Database Research Summaries2018 Developing Tools to Protect Soybean Stand from Seedling Disease caused by Pythium Species
The focus of this project is to increase soybean farmer competitiveness through the development of improved tools that will improve productivity and profitability while improving environmental stewardship. Specifically, this project will improve our understanding of the soybean-Pythium interaction.
- Determine how timing of cold stress affects susceptibility to Pythium.
- Identify when during germination and emergence are soybeans most susceptible to Pythium.
- Determine if cold tolerance and susceptibility to Pythium is correlated.
- Develop a seedling disease risk assessment model that growers could use to schedule planting.
- We determined that cold (<50F) stress periods (2 to 4 days long) that occur 1 to 4 days after planting increase susceptibility to Pythium and consequently reduce emergence and stand count.
- Susceptibility of soybean to infection by Pythium depended on the species and temperature at planting. In general, soybean was very susceptible during the early stages of germination (inbibition, radicle emergence, hypocotyl elongation) and susceptibility declines as the soybeans emerge.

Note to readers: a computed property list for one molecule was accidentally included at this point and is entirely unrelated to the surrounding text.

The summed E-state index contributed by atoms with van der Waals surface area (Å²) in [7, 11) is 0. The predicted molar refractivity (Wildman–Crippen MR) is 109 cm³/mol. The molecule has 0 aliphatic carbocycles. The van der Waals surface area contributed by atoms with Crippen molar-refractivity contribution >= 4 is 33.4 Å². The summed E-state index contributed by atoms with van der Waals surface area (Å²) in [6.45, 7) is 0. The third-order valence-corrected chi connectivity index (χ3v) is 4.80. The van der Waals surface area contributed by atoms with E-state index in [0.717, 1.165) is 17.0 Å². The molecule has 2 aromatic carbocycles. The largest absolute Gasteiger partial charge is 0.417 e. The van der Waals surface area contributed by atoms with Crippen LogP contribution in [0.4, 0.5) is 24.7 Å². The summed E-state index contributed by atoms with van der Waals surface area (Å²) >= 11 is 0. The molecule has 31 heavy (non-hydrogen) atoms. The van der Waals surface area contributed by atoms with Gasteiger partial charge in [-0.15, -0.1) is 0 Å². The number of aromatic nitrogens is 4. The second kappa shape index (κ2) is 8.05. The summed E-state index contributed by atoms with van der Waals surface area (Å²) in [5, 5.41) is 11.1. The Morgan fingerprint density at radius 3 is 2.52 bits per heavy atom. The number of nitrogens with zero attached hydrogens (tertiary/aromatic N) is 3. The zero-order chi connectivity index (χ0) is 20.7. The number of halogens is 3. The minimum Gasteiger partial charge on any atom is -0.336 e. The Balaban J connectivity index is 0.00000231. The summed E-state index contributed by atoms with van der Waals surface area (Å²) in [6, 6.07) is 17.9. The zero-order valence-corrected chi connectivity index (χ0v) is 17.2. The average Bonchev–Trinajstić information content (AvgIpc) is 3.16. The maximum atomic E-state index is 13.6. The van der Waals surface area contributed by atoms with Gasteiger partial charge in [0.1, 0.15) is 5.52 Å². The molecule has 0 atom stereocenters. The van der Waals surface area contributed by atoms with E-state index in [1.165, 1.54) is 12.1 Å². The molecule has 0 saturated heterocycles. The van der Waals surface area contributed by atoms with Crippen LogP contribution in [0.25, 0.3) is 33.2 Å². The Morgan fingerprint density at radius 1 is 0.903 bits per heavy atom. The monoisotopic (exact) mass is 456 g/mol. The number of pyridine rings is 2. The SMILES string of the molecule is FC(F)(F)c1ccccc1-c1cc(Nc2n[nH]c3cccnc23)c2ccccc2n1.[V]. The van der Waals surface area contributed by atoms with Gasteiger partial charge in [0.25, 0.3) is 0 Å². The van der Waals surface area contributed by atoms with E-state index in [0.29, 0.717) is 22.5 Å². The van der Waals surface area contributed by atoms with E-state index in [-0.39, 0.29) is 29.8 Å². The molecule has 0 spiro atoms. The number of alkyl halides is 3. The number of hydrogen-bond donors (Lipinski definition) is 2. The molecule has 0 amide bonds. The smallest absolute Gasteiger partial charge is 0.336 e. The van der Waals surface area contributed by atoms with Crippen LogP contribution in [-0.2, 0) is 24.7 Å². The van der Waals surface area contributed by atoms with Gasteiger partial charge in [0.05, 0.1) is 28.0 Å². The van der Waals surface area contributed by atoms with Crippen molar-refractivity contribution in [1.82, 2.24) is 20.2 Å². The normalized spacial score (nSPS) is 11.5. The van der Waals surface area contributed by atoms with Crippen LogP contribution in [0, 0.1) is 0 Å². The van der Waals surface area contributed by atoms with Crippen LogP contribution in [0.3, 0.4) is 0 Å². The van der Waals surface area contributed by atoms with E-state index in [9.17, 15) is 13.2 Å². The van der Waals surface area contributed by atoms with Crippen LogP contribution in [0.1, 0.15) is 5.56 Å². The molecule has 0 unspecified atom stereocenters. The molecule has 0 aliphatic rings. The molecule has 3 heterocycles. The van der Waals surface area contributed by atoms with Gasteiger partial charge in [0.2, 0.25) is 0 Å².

- We screened the SoyNAM parents, and varieties that vary in resistance to cold tolerance, for susceptibility to Pythium. Data were confounded by seed quality, and further studies were not pursued.
- Data from Objective 1 and 2 were used to start developing a seedling disease risk model. Additional experiments to provide data on the effect of planting depth, soil temperature and moisture are currently in progress. These data are needed for improved model development. The model will be validated using data from seed treatment trials that has been captured.
This data will be used to develop a seedling disease risk tool that soybean farmers could use to schedule planting and make seed treatment decisions to ensure successful stand establishment.
For more information about this research project, please visit the National Soybean Checkoff Research Database.
Funded in part by the soybean checkoff.